Living with fears and insecurities isn’t my intention to address this morning. What I found helpful in these verses was what Jesus and James and John would have in common. In fact, what every Christian could claim in common, and they are a cup and a baptism.
I’m limiting myself by referencing a cup and a baptism found only in the gospel of Mark. There are a couple cups referenced in this gospel, but I’m focusing on one particular cup Jesus references: “Abba, Father, for you all things are possible; remove this cup from me; yet, not what I want, but what you want. (Mark 14: 36)” He prayed this in the garden before his arrest. This cup represented his challenge and for which he needed courage. It’s interesting it was Peter who rebuked Jesus for prophesying he would be arrested and crucified, and it was James and John who wanted to sit beside Jesus in his glory after hearing the third foretelling of his arrest and crucifixion, and in the garden, Jesus was accompanied by Peter, James and John.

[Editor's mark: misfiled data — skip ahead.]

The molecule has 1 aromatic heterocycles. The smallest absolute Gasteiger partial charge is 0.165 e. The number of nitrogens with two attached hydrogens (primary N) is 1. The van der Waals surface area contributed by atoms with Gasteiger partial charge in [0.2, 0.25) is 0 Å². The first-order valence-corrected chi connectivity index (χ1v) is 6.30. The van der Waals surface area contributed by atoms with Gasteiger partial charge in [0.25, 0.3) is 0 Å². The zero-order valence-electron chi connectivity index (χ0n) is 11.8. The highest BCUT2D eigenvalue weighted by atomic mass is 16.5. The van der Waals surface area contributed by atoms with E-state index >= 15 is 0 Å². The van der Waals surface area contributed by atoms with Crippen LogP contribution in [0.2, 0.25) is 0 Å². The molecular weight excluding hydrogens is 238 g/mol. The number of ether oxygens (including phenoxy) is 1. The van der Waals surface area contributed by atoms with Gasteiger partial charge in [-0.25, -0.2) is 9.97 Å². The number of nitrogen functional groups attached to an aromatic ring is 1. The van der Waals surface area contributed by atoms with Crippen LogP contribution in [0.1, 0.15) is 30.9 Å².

After the first foretelling of his arrest, crucifixion and resurrection, Jesus told his disciples and the crowd bluntly that if you follow him, you must carry your own cross as you go. The cup he was given is synonymous to the cross he would bear. This was his challenge, and it was for this he needed courage. The challenge for all of us is to live out our faithfulness to God beyond what we believe we’re capable of doing. Sometimes, education or training help us go beyond our own limitations to do what we may not be capable of doing. During World War II, a program was organized to train volunteers in the skills of emergency first aid. There was a fear if the city was bombed there would not be adequate medical care available for the people wounded. There was one woman in the class who seemed bored and detached from all that was taught. She was there out of a sense of obligation but had no enthusiasm for learning. One day, this particular woman showed up to the class abounding with enthusiasm. She could hardly contain herself as she told the others in the class the source of her newfound excitement for the course. She said, “This class never meant much to me until yesterday! I was sitting on my front porch when there was a horrendous automobile accident in front of my house. Two cars crashed head-on into each other. Bodies were thrown out of both cars. Everywhere there were people who were seriously injured. Blood was everywhere I looked. I almost fainted. Then I remembered what I learned in this class – and I put my head between my knees, and I didn’t pass out.” This woman was challenged to do something beyond herself, but her courage was limited. The cup we are given, the cross we’re meant to bear, is beyond our human capabilities to manage. We need courage for whatever the Lord gives us to handle, manage, do to manifest his Kingdom, his reign in this world. If we are to follow him, we carry a cross, bear a cup that we can’t bear, carry without courage bestowed on us by our Father.